> either enhance the good or bring
> the bad to the surface. One
> example of linebreeding to produce
> good traits was the Butler
> longhorn herd. Milby Butler was a
> master at linebreeding his cattle
> to produce the cattle with the
> largest horns. As a result the
> Butler bloodline of cattle are
> known for their exceptional horns
> today. I also knew of another
> breeder who used the same two
> bulls for years and his cattle
> became progressively sorrier over
> the years. Something to think
> about: if it works it's
> linebreeding, if it doesn't it's
> inbreeding. Anyway that's what
> some of us longhorn breeders call
> it!

Beg to differ, I was led to believe Line breeding is when a female is breed back to it's direct parent. ie. sire, grand sire, greatgrand sire etc. Inbreeding is when you use relatives in the pedigree but not direct parents. eg. a heifer is bred to the brother of its sire In my experience having done both it would seen line breeding purify's traits faster and more solid, but highlites unwanted traits too. In the future I will leave this practice to someone with a better eye and feel for cattle than myself. Inbreeding by using a combination of in-crosses and out-crosses however has resulted in a lot of success. If anyone is considering either one They should find a mentor and be prepared to run around the country to look at alot of cattle before settling on a breeding program, otherwise you will be very frustrated and very poor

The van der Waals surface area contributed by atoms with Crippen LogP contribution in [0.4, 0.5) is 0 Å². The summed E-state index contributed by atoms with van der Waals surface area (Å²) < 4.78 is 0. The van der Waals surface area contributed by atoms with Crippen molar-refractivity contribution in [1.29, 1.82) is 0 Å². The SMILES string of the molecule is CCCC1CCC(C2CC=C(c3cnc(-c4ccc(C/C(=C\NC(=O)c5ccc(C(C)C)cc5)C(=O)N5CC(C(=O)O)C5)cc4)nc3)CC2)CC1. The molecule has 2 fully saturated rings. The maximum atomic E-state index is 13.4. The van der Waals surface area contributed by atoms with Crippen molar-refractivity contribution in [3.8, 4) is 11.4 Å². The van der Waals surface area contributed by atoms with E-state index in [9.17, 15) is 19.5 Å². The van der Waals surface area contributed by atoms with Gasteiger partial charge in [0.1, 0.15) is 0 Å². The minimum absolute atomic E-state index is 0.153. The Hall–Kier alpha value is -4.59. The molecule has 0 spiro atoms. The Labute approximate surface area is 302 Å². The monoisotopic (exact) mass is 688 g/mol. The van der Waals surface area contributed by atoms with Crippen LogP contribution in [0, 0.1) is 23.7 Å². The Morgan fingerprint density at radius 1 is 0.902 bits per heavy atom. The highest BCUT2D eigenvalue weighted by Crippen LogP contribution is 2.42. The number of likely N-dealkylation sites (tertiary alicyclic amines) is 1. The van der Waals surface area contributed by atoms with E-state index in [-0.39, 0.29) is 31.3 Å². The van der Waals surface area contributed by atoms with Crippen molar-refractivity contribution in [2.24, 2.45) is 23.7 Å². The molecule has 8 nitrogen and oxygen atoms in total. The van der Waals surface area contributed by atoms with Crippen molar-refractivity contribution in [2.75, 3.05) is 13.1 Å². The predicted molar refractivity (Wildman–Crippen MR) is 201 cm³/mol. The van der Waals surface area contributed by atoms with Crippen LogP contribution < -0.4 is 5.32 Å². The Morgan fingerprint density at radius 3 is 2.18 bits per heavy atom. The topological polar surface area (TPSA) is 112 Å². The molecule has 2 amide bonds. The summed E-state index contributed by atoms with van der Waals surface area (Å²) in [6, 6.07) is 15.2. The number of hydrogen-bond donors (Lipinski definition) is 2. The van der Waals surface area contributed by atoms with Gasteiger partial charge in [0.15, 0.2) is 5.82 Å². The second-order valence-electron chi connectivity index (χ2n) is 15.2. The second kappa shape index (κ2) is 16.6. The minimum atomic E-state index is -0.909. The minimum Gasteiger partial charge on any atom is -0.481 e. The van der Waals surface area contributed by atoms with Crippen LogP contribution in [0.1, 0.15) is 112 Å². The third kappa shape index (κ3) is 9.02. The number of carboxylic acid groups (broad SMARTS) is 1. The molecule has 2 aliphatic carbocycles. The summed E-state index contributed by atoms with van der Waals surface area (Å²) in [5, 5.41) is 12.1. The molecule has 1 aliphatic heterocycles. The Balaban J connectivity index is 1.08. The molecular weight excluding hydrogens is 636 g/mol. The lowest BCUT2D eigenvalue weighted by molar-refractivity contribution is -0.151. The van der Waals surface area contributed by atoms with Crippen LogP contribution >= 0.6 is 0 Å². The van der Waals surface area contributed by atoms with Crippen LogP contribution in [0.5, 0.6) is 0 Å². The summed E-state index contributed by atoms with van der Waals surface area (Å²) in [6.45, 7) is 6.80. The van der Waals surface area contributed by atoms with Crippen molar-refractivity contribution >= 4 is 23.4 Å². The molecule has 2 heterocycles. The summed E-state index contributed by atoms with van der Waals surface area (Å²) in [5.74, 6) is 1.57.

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Anonymous

this question comes up alot. everybody has an opinion the ones given are correct. i would not do it because when you start you will cause your cattle to go down hill unless you know what you are doing. if the bull is good sell the heifer and buy another heifer or change bulls that is what most of us do every two or three years.
> I have not done this yet. I am
> just wondering about the results.
> What type of effect would it have
> on the new calf if the bull was
> bred back to its own offspring.



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A

Anonymous

> this question comes up alot.
> everybody has an opinion the ones